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It’s acorn season. I’ve long been curious about foraging for acorns, learning how to prepare them to be eaten, and seeing what they taste like. During October, a small troop of children probably could gather bushels of acorns in the woods around Acorn Abbey.

I’d like to find a good anthropological history of the acorn, if such an opus exists. It would be fascinating. For those of us whose ancestors are from northern and western Europe, or from North America, acorns are in our DNA. Acorns as a foodstuff were critical to migration and survival. If you go into the woods today and gather acorns for a while, it’s easy to imagine how the acorn economy would have worked. The gathering, almost surely, would have been children’s work. Then I can imagine the whole tribe sitting in the afternoon sun and cracking out the acorn meats as they talked. A huge amount of labor was involved, but acorns also are an abundant source of food that come just at the right time, before winter sets in. The gathering actually is a weeks-long process. You go out and gather every day during acorn season, so that you pick up the acorns soon after they fall. If they stay on the ground too long, they’ll become wormy, or the squirrels will beat you to them.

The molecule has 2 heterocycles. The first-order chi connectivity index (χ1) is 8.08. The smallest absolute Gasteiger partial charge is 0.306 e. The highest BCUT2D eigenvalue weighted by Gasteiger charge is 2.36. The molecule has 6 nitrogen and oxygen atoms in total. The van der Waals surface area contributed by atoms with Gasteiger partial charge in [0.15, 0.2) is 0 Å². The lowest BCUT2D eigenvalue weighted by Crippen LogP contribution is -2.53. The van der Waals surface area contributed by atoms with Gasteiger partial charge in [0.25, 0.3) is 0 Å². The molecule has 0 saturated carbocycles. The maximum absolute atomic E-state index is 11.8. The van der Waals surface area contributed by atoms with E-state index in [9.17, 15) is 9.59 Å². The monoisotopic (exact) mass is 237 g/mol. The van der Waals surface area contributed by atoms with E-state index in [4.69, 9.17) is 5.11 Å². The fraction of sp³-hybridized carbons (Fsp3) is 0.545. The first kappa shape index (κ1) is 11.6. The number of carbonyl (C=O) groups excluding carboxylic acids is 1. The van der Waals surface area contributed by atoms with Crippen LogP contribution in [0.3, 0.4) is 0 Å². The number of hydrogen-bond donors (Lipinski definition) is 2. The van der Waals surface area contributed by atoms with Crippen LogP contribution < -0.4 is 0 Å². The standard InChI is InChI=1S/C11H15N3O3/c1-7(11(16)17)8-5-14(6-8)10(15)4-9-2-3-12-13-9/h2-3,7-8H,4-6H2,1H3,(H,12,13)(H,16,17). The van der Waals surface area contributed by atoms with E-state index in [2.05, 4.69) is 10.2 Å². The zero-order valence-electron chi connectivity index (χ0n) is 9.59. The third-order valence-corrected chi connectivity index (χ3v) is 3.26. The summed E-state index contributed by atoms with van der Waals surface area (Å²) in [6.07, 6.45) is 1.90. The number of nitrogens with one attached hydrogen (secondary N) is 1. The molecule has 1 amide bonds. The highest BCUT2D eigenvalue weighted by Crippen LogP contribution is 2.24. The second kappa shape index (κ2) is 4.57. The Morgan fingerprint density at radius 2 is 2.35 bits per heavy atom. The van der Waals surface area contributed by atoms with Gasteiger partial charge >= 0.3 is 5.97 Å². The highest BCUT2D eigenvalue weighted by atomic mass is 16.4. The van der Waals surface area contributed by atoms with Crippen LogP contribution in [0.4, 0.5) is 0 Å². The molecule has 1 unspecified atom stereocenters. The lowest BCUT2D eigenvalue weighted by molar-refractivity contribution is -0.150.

I’ve posted in the past about going foraging with Euell Gibbons many years ago. Gibbons’ now-classic book Stalking the Wild Asparagus has a section on acorns. I have other books on foraging which include sections on acorns. The Internet also is rich with how-to articles on acorns. The problem with acorns is that they contain tannic acid. There is so much tannic acid in some acorns that it would injure the kidneys if you ate the acorns without removing the tannin. There are two basic ways to do this. You can boil the shelled acorns for a couple of hours, with several changes of water. Or you can grind and soak the acorns in cold water. The American Indians used to put their acorn meats into some kind of sack or skin and leave them in a cool, running stream for a few days.

I’m planning to process my acorns with cold water. Though it takes longer, less energy is involved, and I feel sure it was the method that our ancestors used. After I’ve done this and eaten some acorns (that may be a week or two), I’ll post again.

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